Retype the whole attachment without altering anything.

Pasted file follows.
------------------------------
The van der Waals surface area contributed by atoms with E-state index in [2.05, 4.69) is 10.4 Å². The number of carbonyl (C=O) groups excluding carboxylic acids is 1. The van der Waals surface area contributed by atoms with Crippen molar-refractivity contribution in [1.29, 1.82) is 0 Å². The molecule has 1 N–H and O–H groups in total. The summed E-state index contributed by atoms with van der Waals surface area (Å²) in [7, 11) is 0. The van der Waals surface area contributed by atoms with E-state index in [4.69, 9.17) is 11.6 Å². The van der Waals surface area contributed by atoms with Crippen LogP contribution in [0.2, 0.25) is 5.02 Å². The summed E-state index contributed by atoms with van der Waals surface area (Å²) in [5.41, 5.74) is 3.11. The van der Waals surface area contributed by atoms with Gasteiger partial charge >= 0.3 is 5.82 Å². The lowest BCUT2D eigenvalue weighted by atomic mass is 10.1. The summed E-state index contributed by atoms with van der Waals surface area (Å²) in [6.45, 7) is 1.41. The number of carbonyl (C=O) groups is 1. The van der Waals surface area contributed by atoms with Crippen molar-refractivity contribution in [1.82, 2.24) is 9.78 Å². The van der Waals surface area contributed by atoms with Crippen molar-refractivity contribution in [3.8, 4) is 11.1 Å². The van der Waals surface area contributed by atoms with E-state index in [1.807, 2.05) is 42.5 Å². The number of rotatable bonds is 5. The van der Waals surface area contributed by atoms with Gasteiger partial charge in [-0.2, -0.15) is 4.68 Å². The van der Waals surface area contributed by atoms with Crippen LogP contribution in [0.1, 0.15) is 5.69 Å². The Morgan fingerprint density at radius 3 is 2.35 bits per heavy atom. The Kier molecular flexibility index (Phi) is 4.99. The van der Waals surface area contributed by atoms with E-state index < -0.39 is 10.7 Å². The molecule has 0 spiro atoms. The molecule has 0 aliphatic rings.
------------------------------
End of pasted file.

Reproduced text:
The van der Waals surface area contributed by atoms with E-state index in [2.05, 4.69) is 10.4 Å². The number of carbonyl (C=O) groups excluding carboxylic acids is 1. The van der Waals surface area contributed by atoms with Crippen molar-refractivity contribution in [1.29, 1.82) is 0 Å². The molecule has 1 N–H and O–H groups in total. The summed E-state index contributed by atoms with van der Waals surface area (Å²) in [7, 11) is 0. The van der Waals surface area contributed by atoms with E-state index in [4.69, 9.17) is 11.6 Å². The van der Waals surface area contributed by atoms with Crippen LogP contribution in [0.2, 0.25) is 5.02 Å². The summed E-state index contributed by atoms with van der Waals surface area (Å²) in [5.41, 5.74) is 3.11. The van der Waals surface area contributed by atoms with Gasteiger partial charge >= 0.3 is 5.82 Å². The lowest BCUT2D eigenvalue weighted by atomic mass is 10.1. The summed E-state index contributed by atoms with van der Waals surface area (Å²) in [6.45, 7) is 1.41. The number of carbonyl (C=O) groups is 1. The van der Waals surface area contributed by atoms with Crippen molar-refractivity contribution in [1.82, 2.24) is 9.78 Å². The van der Waals surface area contributed by atoms with Crippen molar-refractivity contribution in [3.8, 4) is 11.1 Å². The van der Waals surface area contributed by atoms with E-state index in [1.807, 2.05) is 42.5 Å². The number of rotatable bonds is 5. The van der Waals surface area contributed by atoms with Gasteiger partial charge in [-0.2, -0.15) is 4.68 Å². The van der Waals surface area contributed by atoms with Crippen LogP contribution in [0.1, 0.15) is 5.69 Å². The Morgan fingerprint density at radius 3 is 2.35 bits per heavy atom. The Kier molecular flexibility index (Phi) is 4.99. The van der Waals surface area contributed by atoms with E-state index < -0.39 is 10.7 Å². The molecule has 0 spiro atoms. The molecule has 0 aliphatic rings.